Apart from her facilitation work with teen girls, Ambreen was also part in the government’s counter-terrorist Prevention strategy, which involved taking a deradicalization course and working with vulnerable schoolgirls. ‘Whether it’s a terrorist organization or a street gang, they are driven by a feeling of wanting to belong,’ she sagely said. Three of the schoolgirls at Bethnal Green Academy, where Ambreen worked, later traveled to Syria to join Isis.

Despite not initially being convinced by BBC’s proposal to turn “Hounslow Girl” into a TV series, Ambreen knew the importance of being part of the project and ensuring fairer representation for Asian women in media. After guest-starring in an episode of the show, the actress made brief appearances in “Jerk”, “Black Mirror”, and “Plebs” while also working on her third play, “Keeper”, which is about a Muslim brother and sister who struggle with mental health issues and gaslighting.

Towards the end of 2019, Ambreen landed one of her first recurring roles as Emma in “This Way Up”. She also appeared in six episodes of “The Emily Atack Show” and portrayed Naima in the miniseries “Trigonometry”. 2022 was an especially busy year for the talented playwright as she began playing Detective Thread in “The Curse” and wowed fans with her depiction of Shivani in “Starstruck” – however, 2023 would be even more rewarding.

Mere months after joining the cast of “Ted Lasso” in March 2023, it was announced that Ambreen would be developing a comedy-drama with Expectation Entertainment. The original series, which for now is entitled “Wasted”, follows a Muslim junior doctor, and as always, tackles sensitive topics (in this case, addiction and postpartum depression) head-on.

Speaking to Variety, Ambreen shared that the show would ‘lift the lid on the Muslim women that society refuses to acknowledge’, adding: ‘As a British Pakistani girl growing up in London, my experience bears little resemblance to what I’ve seen depicted on British television.’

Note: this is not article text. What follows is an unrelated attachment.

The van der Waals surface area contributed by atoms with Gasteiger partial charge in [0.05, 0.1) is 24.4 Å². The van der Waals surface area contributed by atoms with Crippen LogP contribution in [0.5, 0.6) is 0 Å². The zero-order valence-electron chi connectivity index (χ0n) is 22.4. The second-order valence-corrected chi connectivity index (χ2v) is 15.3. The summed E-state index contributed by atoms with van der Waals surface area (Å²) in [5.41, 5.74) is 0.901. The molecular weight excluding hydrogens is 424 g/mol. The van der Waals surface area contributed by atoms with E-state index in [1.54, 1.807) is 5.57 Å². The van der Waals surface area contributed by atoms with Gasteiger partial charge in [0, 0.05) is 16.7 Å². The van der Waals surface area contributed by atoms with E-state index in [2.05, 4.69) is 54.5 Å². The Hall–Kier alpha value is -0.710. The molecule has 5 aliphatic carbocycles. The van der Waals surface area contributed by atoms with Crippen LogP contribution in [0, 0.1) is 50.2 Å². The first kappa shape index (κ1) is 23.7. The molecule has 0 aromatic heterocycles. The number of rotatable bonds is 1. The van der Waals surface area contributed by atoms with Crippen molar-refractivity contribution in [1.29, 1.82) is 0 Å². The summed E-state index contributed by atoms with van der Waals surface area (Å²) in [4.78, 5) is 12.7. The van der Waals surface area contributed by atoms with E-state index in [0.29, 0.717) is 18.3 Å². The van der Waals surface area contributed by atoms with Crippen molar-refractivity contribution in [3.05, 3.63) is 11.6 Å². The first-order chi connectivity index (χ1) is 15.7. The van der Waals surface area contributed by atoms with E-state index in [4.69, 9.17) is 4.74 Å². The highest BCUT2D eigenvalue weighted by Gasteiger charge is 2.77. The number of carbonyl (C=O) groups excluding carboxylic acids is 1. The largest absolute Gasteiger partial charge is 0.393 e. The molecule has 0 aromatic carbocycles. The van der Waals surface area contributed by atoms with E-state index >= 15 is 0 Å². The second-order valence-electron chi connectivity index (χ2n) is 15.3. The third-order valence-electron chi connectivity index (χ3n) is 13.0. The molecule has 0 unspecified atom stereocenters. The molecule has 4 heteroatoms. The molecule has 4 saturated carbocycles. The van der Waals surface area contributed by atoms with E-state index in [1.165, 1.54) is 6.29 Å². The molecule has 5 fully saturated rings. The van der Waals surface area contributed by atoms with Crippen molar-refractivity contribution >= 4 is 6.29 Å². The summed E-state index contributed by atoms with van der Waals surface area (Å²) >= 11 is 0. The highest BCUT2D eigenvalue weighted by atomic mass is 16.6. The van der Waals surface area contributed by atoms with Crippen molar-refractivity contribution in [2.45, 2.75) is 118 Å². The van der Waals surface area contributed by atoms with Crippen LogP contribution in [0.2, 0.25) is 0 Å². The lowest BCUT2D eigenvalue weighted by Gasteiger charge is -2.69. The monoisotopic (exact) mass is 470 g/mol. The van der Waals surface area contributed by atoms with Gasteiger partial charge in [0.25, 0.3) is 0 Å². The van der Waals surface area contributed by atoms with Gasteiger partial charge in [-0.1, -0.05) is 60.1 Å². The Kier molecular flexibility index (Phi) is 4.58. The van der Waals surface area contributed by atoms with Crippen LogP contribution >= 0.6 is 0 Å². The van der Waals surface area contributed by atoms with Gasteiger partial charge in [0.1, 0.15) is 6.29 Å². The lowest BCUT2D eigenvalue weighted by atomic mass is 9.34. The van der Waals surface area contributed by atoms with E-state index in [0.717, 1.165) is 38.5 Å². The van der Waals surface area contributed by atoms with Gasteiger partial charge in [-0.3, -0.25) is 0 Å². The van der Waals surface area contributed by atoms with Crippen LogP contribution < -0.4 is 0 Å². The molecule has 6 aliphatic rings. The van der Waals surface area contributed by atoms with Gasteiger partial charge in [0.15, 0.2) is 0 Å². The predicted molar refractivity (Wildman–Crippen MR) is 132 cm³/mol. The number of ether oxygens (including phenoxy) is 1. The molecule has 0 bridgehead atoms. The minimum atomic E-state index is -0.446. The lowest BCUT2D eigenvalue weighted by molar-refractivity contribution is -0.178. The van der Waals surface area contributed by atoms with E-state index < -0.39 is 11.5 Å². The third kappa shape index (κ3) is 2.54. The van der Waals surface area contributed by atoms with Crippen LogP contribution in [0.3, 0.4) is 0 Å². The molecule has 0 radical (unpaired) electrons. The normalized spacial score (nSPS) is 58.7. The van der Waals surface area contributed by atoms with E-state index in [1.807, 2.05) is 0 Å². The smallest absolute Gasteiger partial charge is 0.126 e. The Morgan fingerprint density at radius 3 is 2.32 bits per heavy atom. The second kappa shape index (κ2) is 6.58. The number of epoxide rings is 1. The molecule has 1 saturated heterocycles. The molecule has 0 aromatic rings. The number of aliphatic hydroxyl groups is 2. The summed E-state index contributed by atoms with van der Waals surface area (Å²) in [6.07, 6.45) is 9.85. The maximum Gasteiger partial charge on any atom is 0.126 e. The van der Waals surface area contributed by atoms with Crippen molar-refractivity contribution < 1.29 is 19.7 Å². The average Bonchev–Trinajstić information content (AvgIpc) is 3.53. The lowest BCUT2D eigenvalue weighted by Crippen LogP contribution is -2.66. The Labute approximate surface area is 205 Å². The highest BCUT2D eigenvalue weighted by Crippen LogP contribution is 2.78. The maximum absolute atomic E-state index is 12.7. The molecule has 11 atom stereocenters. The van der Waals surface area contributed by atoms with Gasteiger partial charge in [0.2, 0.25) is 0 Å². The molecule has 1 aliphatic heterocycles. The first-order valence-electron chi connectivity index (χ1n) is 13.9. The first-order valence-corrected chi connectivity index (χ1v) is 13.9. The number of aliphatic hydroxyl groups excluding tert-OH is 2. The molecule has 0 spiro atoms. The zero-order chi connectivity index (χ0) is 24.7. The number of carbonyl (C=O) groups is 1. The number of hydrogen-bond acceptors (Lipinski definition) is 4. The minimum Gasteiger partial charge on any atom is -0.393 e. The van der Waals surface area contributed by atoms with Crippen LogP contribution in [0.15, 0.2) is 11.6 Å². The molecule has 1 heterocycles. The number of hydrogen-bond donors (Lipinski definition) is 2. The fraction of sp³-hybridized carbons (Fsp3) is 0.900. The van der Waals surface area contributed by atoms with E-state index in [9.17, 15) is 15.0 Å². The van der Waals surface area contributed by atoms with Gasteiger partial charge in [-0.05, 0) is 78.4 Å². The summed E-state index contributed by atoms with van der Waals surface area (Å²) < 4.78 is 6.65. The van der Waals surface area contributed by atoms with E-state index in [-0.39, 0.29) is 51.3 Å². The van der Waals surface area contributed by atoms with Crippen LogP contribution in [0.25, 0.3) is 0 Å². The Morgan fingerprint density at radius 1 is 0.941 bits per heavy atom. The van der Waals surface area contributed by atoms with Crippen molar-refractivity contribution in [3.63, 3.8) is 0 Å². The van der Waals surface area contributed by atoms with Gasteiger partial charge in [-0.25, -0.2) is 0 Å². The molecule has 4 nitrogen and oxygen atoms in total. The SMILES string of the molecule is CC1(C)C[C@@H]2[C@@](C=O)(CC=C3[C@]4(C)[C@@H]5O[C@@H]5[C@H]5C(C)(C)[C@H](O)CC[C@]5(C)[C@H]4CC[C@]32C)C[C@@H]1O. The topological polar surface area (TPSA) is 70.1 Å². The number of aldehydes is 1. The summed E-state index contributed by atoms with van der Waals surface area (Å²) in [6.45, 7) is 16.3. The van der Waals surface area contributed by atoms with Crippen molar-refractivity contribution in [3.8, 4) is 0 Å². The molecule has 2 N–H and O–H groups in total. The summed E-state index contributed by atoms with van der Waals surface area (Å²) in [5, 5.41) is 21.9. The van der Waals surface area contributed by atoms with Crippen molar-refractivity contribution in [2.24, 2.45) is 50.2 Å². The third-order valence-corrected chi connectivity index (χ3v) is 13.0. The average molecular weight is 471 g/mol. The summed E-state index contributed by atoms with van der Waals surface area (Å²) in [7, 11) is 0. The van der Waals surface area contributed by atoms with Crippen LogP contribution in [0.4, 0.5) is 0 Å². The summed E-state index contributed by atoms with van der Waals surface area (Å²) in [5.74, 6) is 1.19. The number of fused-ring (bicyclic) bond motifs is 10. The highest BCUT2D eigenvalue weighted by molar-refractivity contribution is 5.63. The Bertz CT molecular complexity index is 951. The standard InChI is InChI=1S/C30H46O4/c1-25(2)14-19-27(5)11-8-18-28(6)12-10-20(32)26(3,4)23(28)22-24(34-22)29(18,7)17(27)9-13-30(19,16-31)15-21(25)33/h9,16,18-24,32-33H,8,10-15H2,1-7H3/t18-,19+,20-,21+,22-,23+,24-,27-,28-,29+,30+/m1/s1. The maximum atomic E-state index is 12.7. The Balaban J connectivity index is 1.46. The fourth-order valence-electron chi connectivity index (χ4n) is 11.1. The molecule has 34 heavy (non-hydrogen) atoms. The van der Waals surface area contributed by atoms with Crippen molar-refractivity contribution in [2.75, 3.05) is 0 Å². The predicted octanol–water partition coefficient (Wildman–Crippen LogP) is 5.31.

Personal Life

Ambreen is notoriously private regarding her dating life – so much so that she’s never been publicly spotted with a possible partner. Similarly, the award-winning actress doesn’t have an Instagram account, and refuses to reveal her real age due to the entertainment industry’s sexist nature.

The only social media platform Ambreen appears to be active on is Twitter; however, she keeps all her Tweets strictly work-related, apart from the occasional selfie with friends. For now, the playwright is believed to be single and totally dedicated to taking her career to the next level.

Ambreen is 5ft 4ins (162cm) tall, with a net worth around $1.25 million, thanks to her TV deals, acting roles, and other ventures.

Martha Clifford

As an Author at Affair Post, I lead a team in uncovering the stories of the world’s most influential personalities. My role involves diving deep into the lives of our subjects, combining accurate data with engaging narratives through every phase of the editorial process, from initial research to final publication. Our objective is to deliver comprehensive analyses of the net worth and accomplishments of pioneers in various sectors, including technology, culture, and social entrepreneurship. By integrating rigorous research with eloquent storytelling, we aim to connect our readers with exceptional individuals who are shaping our future, offering insights into their paths to success, challenges, and societal contributions.